NARRATION: San Francisco is becoming a filthy slum because of its drug addicted homeless population.
MS. ZHOU: This is District 6. Let me tell you what is wrong with District 6. District 6 has 16 cannabis stores, 16.
HOMELESS RESIDENT: So technically, that is close to $800 a month. Free! To people in San Francisco. But still, they have no housing. So what do people do with their money?
I don’t know.
You figure it out.
MS. ZHOU: The current public employees who are sitting at City Hall, and many of the board of supervisors, they are associated with the cannabis operators. They are not trustworthy right now.
RESIDENT: The people here want the exact opposite of what the mayor and stuff is doing.
Title: San Francisco Turned into a Filthy Slum; Who Did It?
MS. GAO: Welcome to Zooming In, I am Simone Gao. Have you visited San Francisco in the past 5 years? If you have, you must have noticed how this city has changed. It is no longer the sophisticated coastal town immersed in history and culture. In fact, today, even when you walk around the War Memorial Opera House and the grand City Hall, you have to watch where you are going because you might step on something unpleasant. San Francisco has changed dramatically in the last few years. The homeless population has gone up, the crime rate has gone up, and the streets are getting dirtier and dirtier. Who brought these changes to San Francisco and is there a way to stop it? Let’s explore these questions in this episode of Zooming In.
Part 1: SF Has Become a City of Garbage, Human Waste and Needles
NARRATION: San Francisco was founded in 1776 and named after Saint Francis. It is the cultural, commercial and financial center of Northern California. It is also the center of liberal activism in the United States, famous for its leadership in the 1960s counterculture movement, sexual revolution, and peace movement against the Vietnam War. Now this 242-year-old historic city might have earned itself a new fame: The world’s filthiest slum.
NARRATION: An NBC investigative report surveyed 153 blocks of the city, including popular tourist spots like Union Square and major hotel chains, City Hall, schools, playgrounds, and a police station. They found the city overrun with large heaps of garbage, food, and discarded junk. The investigation also found 100 drug needles and more than 300 piles of feces throughout downtown. These are left mostly by the city’s close to 7000 homeless population.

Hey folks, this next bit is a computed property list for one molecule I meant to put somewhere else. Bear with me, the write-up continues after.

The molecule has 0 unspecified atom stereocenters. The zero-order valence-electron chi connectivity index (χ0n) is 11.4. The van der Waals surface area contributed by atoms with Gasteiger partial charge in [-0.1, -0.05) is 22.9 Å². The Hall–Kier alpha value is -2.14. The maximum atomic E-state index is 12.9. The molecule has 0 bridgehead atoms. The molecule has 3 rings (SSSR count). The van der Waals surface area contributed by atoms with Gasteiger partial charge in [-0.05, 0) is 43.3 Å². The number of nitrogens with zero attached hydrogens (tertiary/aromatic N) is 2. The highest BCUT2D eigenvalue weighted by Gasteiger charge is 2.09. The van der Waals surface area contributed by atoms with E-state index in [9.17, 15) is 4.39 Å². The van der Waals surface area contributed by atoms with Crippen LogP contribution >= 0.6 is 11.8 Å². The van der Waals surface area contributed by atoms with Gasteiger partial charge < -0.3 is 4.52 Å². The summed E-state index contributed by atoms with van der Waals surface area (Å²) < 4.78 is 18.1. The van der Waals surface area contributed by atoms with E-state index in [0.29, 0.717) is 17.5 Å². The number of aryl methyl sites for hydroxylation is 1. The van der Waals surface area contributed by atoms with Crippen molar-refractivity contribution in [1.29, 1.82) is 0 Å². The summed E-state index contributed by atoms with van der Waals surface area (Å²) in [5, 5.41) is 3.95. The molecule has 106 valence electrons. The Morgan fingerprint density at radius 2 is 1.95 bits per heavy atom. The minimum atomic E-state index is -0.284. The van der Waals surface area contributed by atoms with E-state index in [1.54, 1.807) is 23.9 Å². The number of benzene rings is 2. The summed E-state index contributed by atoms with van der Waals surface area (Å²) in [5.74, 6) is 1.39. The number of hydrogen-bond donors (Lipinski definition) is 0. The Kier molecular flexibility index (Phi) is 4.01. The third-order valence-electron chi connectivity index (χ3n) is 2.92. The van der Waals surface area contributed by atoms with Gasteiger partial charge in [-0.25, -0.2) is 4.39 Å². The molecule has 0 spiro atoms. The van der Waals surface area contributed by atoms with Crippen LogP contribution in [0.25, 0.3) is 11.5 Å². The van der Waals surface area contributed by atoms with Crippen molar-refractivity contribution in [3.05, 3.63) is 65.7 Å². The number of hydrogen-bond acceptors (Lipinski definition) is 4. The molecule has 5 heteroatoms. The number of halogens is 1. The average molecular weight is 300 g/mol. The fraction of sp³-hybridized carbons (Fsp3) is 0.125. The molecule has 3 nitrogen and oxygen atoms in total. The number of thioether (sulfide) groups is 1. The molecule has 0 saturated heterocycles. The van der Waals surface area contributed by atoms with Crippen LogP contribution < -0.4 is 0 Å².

MS. ZHOU: My name is Ellen Lee Zhou, and I am a public health worker. Every month our city spends so much money on the homeless. But look at the homeless we have here. This is Golden Gate Avenue, corner of Hyde. Okay? If you look here, we have the homeless. We spend the money, but we are not helping the homeless the way they are supposed to help.
NARRATION: Ellen Lee Zhou is one of the eight candidates running for San Francisco mayor in 2018. Ms. Zhou is a social worker, public health worker, and an independent. She took us on a tour through the most dangerous parts of San Francisco where she works routinely with the homeless population. According to research, 60 percent of the homeless population in California are either drug addicts or suffer from mental illness. The rate we discovered around Tenderloin, downtown San Francisco, was even higher: every single one of the homeless people we interviewed had problems with drugs. Some of them have been on the street for a long time.
MS. ZHOU: Wait a minute, if you are 30 years old, and 18 years ago, so you were 12 years old. Wait a minute, where are your parents?
HOMELESS RESIDENT: My dad, I don’t know. My mom, she is in Texas now.
MS. ZHOU: Do they know you are homeless in San Francisco?
HOMELESS RESIDENT: (Nods)
MS. ZHOU: Would you like to go home?
HOMELESS RESIDENT: No, this is home.
MS. ZHOU: You like to be here?
HOMELESS RESIDENT: I have been here since… I grew up in California. I first traveled in 2001 and this has been home base since then.
NARRATION: Clover has been in juvenile hall, foster care and shipped back and forth across the country since she was 12. Now she and her high school sweetheart have both ended up on the street. Not many people would call living on the street home, but compared to other places, San Francisco does provide the most generous financial support to the homeless population. However, Ellen Zhou believes this is exactly what the problem is.
MS. ZHOU: The current administration use so much money that is useless right now. An average minimum 6,000 homeless a month, and the homeless population grow and grow. It gives me a message and tells people the more welfare that we spend on homeless the more homeless we will come.